I owe my kumareng Leirs this review. I had given her a copy of this short piece after I had come back home from Japan (and before my Dad got sick), but with all the things that have happened since then, I had been unable to attend to my blog to post this. So Mareng Leira, this comes with a lot of love and appreciation, as also my apologies. Thank you for sharing the cookbook with me. And thank you to Josh for “signing” my copy.
One of the things I learned last as a married woman was cooking. Until I had children and, by necessity, had to learn to feed my family, my culinary experience was limited to a few specialty dishes that came in handy for impressing the occasional family guest. As the kids grew up and demanded a heartier-and healthier- fare than Spam and rice, I learned to work on my kitchen skills mostly by way of television cooking shows (Alton Brown was one I could easily relate too, being a geek myself). Then too, a library of cookbooks, and, later, recipes drawn from the Internet helped add to my self-acquired knowledge. Cooking was always a joy, although it was also often a hit-and-miss experience.
If there’s one cook book I hope every parent would have in his/her library, it would be Healthy Cooking for Happy Kids by Katrina Ripoll and Lara Saunders. Having read it and used it as a guide for my menu planning these past couple of weeks, I am glad to say that it is one great resource for parents on the lookout for healthy but easy ways to feed their kids. As a mother to almost-grown men (one is 21, the other, 19), there is still much the book offers even to those like me who’ve been kitchen cooks for the last two decades. The recipes are remarkably simple to prepare and follow; most do not require extraordinary ingredients but ones readily available at your local market or supermarket. And because they are simple and fuss-free, they don’t strain the household budget.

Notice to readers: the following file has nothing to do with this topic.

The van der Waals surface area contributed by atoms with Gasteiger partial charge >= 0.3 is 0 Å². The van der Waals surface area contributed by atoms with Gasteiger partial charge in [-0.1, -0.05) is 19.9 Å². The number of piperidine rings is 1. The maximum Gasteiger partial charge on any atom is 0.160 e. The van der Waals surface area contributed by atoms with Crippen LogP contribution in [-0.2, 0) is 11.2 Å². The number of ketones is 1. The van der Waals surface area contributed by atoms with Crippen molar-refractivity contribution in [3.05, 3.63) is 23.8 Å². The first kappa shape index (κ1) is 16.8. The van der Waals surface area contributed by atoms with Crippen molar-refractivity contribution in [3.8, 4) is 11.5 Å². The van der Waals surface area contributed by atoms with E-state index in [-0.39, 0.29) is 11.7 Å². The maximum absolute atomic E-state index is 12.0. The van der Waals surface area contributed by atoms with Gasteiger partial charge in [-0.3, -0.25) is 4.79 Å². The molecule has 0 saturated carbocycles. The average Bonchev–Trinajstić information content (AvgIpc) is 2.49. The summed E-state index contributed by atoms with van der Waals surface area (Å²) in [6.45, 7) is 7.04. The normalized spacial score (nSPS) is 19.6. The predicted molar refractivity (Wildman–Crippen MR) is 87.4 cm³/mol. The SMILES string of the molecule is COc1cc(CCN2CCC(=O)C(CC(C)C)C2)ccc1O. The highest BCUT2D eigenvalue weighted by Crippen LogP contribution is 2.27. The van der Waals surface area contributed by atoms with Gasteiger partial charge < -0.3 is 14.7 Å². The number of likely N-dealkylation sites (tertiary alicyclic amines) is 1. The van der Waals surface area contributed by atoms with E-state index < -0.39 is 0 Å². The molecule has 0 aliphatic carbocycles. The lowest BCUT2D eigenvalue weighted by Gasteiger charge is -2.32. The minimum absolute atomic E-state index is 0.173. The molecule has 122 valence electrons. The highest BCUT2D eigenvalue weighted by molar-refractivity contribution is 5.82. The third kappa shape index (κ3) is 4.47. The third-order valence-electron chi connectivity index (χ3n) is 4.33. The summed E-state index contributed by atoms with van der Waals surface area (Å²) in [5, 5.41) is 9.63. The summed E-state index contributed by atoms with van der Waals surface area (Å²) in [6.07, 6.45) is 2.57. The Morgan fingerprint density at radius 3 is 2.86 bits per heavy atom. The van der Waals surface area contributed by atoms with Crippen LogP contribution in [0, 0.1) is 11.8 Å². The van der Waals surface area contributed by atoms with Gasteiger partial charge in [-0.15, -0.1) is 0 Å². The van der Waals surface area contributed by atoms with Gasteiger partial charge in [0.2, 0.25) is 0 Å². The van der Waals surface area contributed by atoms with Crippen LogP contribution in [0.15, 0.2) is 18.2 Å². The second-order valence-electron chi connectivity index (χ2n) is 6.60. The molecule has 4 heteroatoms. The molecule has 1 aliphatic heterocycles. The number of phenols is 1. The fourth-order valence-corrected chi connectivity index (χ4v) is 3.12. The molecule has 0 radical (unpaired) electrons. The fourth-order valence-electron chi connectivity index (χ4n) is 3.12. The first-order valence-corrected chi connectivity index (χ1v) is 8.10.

I like that the recipes are organized into sections that feature the main ingredients, but makes special the categories of breakfast and merienda, which, incidentally, is a lot of help as Filipinos are huge on great breakfast fares and snacks. The Chicken and Beef & Pork sections come very handy in spicing up our rotating menu. The chapter on Vegetables is a little thin but then again, other vegetable dishes can be found sprinkled in other sections. My favorite section would have to be Sauces and Marinades because those can be used in more ways than one can imagine and on just about anything!
Healthy Cooking for Happy Kids inspires parents like me to think outside the box when it comes to feeding our kids. Eating healthy is always a choice, and it is best we remember that our children’s choices begin with the ones we make for them.